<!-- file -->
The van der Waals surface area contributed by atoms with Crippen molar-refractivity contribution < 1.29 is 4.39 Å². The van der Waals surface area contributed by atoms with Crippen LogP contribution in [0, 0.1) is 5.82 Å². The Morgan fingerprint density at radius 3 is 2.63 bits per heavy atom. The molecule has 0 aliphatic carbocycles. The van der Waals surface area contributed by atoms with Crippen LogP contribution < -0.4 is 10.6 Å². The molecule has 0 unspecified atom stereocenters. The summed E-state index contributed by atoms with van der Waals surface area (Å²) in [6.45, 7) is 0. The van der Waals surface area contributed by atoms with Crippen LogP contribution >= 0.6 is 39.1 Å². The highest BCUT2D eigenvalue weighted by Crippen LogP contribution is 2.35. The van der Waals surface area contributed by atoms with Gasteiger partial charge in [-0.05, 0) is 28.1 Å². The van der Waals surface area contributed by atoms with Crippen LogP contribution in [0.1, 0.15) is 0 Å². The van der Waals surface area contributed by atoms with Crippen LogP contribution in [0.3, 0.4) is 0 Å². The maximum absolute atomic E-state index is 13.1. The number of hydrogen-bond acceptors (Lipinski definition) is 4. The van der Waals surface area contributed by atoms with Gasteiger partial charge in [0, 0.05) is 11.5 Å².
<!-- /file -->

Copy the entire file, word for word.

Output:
The van der Waals surface area contributed by atoms with Crippen molar-refractivity contribution < 1.29 is 4.39 Å². The van der Waals surface area contributed by atoms with Crippen LogP contribution in [0, 0.1) is 5.82 Å². The Morgan fingerprint density at radius 3 is 2.63 bits per heavy atom. The molecule has 0 aliphatic carbocycles. The van der Waals surface area contributed by atoms with Crippen LogP contribution < -0.4 is 10.6 Å². The molecule has 0 unspecified atom stereocenters. The summed E-state index contributed by atoms with van der Waals surface area (Å²) in [6.45, 7) is 0. The van der Waals surface area contributed by atoms with Crippen LogP contribution >= 0.6 is 39.1 Å². The highest BCUT2D eigenvalue weighted by Crippen LogP contribution is 2.35. The van der Waals surface area contributed by atoms with Gasteiger partial charge in [-0.05, 0) is 28.1 Å². The van der Waals surface area contributed by atoms with Crippen LogP contribution in [0.1, 0.15) is 0 Å². The van der Waals surface area contributed by atoms with Crippen LogP contribution in [0.3, 0.4) is 0 Å². The maximum absolute atomic E-state index is 13.1. The number of hydrogen-bond acceptors (Lipinski definition) is 4. The van der Waals surface area contributed by atoms with Gasteiger partial charge in [0, 0.05) is 11.5 Å².